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Today's Takeaway with Florine Mark

Dec 27, 2021

With Gail Urso, Cofounder of Kevin’s Song


Did you know that over the past decade the rate of suicide has increased to become one of the leading causes of death in the U.S.? Although a history of depression and mental illness may be associated with an increased risk of suicide, there are many other factors as well. Regardless of the actual cause, in every single case of suicide, the decision to take one’s life affects the surviving family members and friends. For them, the suicide of a loved one brings grief, unending questions, and regrets. While we may comfort ourselves with the thought that the person we’ve lost is no longer in pain, for those that are left behind the pain and loss don’t end. Nor do the questions like, “Why?”, “What could I have said or done that may have made a difference?”, or “How could I not notice that they were planning to do this?” Further adding to a survivor’s pain is the stigma and shame often associated with suicide. Suicide victims are labeled as mentally ill or sometimes even barred from certain burial sites according to religious doctrine. Obituary notices declining to give the cause of death further adds to the stigma and the impression of the public shaming. Sometimes instead of supporting the grief-stricken loved ones as we normally would do, people shy away from mentioning the circumstances and/or get very uncomfortable.


Thankfully, there is hope for survivors and a place where they can find understanding, empathy, and support.


My guest today, Gail Urso, is the co-founder of Kevin’s Song, a nonprofit devoted to studying the problems of suicide and mental illness while providing support for the surviving loved ones. She’s here today so we can have a frank and open discussion about suicide and hopefully dispel some of the myths and stigma surrounding it.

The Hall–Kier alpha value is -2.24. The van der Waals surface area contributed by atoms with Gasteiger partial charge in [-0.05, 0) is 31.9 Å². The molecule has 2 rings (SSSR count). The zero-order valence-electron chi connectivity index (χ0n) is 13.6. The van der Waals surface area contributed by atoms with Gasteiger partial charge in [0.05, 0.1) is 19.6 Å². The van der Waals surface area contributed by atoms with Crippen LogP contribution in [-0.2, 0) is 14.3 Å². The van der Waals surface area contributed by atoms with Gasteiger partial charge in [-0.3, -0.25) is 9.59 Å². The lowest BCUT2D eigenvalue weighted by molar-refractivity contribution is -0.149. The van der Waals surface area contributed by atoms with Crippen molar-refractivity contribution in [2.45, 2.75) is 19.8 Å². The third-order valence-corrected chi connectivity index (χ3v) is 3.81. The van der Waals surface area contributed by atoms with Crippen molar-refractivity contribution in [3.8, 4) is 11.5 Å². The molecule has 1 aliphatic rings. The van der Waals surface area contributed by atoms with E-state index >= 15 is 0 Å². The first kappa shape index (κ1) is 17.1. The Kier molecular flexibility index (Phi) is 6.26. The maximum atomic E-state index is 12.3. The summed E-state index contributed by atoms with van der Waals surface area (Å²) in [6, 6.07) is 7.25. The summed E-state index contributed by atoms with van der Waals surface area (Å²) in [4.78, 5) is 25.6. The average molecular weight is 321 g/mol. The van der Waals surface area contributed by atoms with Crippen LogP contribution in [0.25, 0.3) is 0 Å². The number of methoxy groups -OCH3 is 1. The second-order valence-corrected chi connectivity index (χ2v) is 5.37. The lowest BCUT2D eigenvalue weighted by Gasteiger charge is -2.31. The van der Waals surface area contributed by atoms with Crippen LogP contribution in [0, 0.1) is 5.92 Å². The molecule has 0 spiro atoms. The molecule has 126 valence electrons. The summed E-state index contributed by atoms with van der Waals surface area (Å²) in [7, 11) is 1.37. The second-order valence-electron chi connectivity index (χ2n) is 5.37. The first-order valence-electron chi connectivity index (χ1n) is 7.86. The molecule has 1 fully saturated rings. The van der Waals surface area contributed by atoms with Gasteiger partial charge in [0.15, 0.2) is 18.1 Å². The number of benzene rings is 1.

If you or someone you know might be considering suicide, please contact the National Suicide Lifeline at 1-800-273-TALK (8255) OR TEXT “GO” TO 741741.


What You’ll Hear on This Episode:

  • Why Gail started Kevin’s Song after the loss of her son to suicide and what she learned.
  • What Kevin was like as a child.
  • Why are the “signs” often missed?
  • What was Kevin’s adult life like?
  • What question would Gail ask Kevin if he were still alive?
  • Does suicide run in families?
  • How did Kevin’s death affect his family?
  • Are the holidays when the highest number of suicides happen?
  • When Gail looks back, does she think there were signs?
  • Does Gail see any guilt from surviving friends and family?
  • What is the mission of Kevin’s Song and what do they offer?
  • Resources are available for people experiencing depression or mental crisis.


Today’s Takeaway: In a recent report, suicide was the fourth leading cause of death for people between the ages of 35 and 44. With reports of depression, mental illness, and substance abuse on the rise, the associated risk of suicide is a growing problem. For the surviving loved ones, even in the wake of such tragedy, there may still be hope for a fulfilling and even joyful life. While there might always be a hole in your heart, with support groups like Kevin’s Song, you may find strength and healing. By providing education and awareness about suicide, the goal of Kevin’s Song is to destigmatize depression, anxiety, and mental illness so that a person can be more willing to reach out and seek professional help. Simply by listening and being more supportive of each other, perhaps we can remove the shame and isolation a person might feel by showing them there are other options. Things do get better and life is worth living. Remember that every single day is a gift and we need to cherish the time we have together today to allow for a better tomorrow. I’m Florine Mark and that’s “Today’s Takeaway.”



  • “We had no idea how much information there was about suicide; how there were signs and things to watch for.” — Gail
  • “We were grief-stricken, we were horrified, we were devastated. But for us it was helpful to do something.” — Gail
  • “People who are suicidal hide their pain. One of their goals is to never let people know how much they’re suffering because they don’t want to be a burden.” — Gail

Brought to You By:

Gardner White Furniture


Mentioned in This Episode:

Kevin’s Song

If you or someone you know might be considering suicide, please contact the National Suicide Lifeline at 1-800-273-TALK (8255) OR TEXT “GO” TO 741741.